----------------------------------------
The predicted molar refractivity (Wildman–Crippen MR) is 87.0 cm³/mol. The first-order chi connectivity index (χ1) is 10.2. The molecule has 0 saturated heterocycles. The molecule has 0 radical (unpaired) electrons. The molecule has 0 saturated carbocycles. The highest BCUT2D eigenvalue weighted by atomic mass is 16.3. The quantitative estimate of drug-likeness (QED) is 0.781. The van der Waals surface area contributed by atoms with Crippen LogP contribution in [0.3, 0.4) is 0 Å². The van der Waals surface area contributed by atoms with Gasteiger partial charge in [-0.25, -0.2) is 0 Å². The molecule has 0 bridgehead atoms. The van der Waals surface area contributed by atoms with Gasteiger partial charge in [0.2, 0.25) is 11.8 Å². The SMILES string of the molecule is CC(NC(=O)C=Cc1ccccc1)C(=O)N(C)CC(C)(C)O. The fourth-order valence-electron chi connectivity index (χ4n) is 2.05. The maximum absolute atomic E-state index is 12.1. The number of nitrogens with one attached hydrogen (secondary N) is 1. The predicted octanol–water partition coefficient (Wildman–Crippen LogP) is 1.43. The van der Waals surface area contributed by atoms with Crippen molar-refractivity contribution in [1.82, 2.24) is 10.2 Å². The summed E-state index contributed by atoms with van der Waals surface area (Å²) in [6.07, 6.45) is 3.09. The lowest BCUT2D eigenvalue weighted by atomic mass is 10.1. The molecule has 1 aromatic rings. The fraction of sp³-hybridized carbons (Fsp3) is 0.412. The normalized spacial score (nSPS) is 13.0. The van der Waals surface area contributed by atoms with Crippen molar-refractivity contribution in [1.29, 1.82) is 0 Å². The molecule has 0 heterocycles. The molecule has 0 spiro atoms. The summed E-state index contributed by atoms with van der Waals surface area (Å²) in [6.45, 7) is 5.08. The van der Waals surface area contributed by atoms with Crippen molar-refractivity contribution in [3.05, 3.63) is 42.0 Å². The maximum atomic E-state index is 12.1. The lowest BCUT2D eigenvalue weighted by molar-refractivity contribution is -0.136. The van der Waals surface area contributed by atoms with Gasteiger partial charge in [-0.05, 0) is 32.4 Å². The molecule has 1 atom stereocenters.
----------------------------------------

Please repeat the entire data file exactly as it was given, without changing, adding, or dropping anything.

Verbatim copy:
The predicted molar refractivity (Wildman–Crippen MR) is 87.0 cm³/mol. The first-order chi connectivity index (χ1) is 10.2. The molecule has 0 saturated heterocycles. The molecule has 0 radical (unpaired) electrons. The molecule has 0 saturated carbocycles. The highest BCUT2D eigenvalue weighted by atomic mass is 16.3. The quantitative estimate of drug-likeness (QED) is 0.781. The van der Waals surface area contributed by atoms with Crippen LogP contribution in [0.3, 0.4) is 0 Å². The van der Waals surface area contributed by atoms with Gasteiger partial charge in [-0.25, -0.2) is 0 Å². The molecule has 0 bridgehead atoms. The van der Waals surface area contributed by atoms with Gasteiger partial charge in [0.2, 0.25) is 11.8 Å². The SMILES string of the molecule is CC(NC(=O)C=Cc1ccccc1)C(=O)N(C)CC(C)(C)O. The fourth-order valence-electron chi connectivity index (χ4n) is 2.05. The maximum absolute atomic E-state index is 12.1. The number of nitrogens with one attached hydrogen (secondary N) is 1. The predicted octanol–water partition coefficient (Wildman–Crippen LogP) is 1.43. The van der Waals surface area contributed by atoms with Crippen molar-refractivity contribution in [1.82, 2.24) is 10.2 Å². The summed E-state index contributed by atoms with van der Waals surface area (Å²) in [6.07, 6.45) is 3.09. The lowest BCUT2D eigenvalue weighted by atomic mass is 10.1. The molecule has 1 aromatic rings. The fraction of sp³-hybridized carbons (Fsp3) is 0.412. The normalized spacial score (nSPS) is 13.0. The van der Waals surface area contributed by atoms with Crippen molar-refractivity contribution in [1.29, 1.82) is 0 Å². The molecule has 0 heterocycles. The molecule has 0 spiro atoms. The summed E-state index contributed by atoms with van der Waals surface area (Å²) in [6.45, 7) is 5.08. The van der Waals surface area contributed by atoms with Crippen molar-refractivity contribution in [3.05, 3.63) is 42.0 Å². The maximum atomic E-state index is 12.1. The lowest BCUT2D eigenvalue weighted by molar-refractivity contribution is -0.136. The van der Waals surface area contributed by atoms with Gasteiger partial charge in [-0.05, 0) is 32.4 Å². The molecule has 1 atom stereocenters.